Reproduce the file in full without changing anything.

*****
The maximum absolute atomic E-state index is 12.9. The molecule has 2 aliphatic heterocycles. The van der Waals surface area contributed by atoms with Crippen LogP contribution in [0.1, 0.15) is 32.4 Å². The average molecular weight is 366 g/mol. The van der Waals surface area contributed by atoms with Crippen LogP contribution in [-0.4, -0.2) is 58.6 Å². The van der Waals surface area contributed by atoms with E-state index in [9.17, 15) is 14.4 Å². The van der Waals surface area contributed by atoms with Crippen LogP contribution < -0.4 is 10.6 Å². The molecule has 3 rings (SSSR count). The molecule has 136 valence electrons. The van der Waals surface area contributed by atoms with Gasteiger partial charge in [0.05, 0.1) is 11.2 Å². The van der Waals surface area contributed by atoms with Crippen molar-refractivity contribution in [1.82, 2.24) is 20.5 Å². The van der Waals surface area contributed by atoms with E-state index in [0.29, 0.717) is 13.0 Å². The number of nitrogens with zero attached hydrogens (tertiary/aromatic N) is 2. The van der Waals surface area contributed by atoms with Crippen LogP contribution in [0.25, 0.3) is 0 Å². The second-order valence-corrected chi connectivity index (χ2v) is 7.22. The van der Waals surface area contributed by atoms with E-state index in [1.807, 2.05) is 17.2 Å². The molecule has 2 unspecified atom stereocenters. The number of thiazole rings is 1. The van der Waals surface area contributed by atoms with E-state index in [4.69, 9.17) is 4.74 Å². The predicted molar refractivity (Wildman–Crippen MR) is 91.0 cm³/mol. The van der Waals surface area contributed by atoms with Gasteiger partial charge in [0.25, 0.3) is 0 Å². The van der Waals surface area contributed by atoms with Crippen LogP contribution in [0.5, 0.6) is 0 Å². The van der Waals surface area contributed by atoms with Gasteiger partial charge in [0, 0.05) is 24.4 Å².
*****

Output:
The maximum absolute atomic E-state index is 12.9. The molecule has 2 aliphatic heterocycles. The van der Waals surface area contributed by atoms with Crippen LogP contribution in [0.1, 0.15) is 32.4 Å². The average molecular weight is 366 g/mol. The van der Waals surface area contributed by atoms with Crippen LogP contribution in [-0.4, -0.2) is 58.6 Å². The van der Waals surface area contributed by atoms with E-state index in [9.17, 15) is 14.4 Å². The van der Waals surface area contributed by atoms with Crippen LogP contribution < -0.4 is 10.6 Å². The molecule has 3 rings (SSSR count). The molecule has 136 valence electrons. The van der Waals surface area contributed by atoms with Gasteiger partial charge in [0.05, 0.1) is 11.2 Å². The van der Waals surface area contributed by atoms with Crippen molar-refractivity contribution in [1.82, 2.24) is 20.5 Å². The van der Waals surface area contributed by atoms with E-state index in [0.29, 0.717) is 13.0 Å². The number of nitrogens with zero attached hydrogens (tertiary/aromatic N) is 2. The van der Waals surface area contributed by atoms with Crippen LogP contribution in [0.25, 0.3) is 0 Å². The second-order valence-corrected chi connectivity index (χ2v) is 7.22. The van der Waals surface area contributed by atoms with E-state index in [1.807, 2.05) is 17.2 Å². The molecule has 2 unspecified atom stereocenters. The number of thiazole rings is 1. The van der Waals surface area contributed by atoms with E-state index in [4.69, 9.17) is 4.74 Å². The predicted molar refractivity (Wildman–Crippen MR) is 91.0 cm³/mol. The van der Waals surface area contributed by atoms with Gasteiger partial charge in [0.25, 0.3) is 0 Å². The van der Waals surface area contributed by atoms with Crippen LogP contribution in [0.5, 0.6) is 0 Å². The van der Waals surface area contributed by atoms with Gasteiger partial charge in [0, 0.05) is 24.4 Å².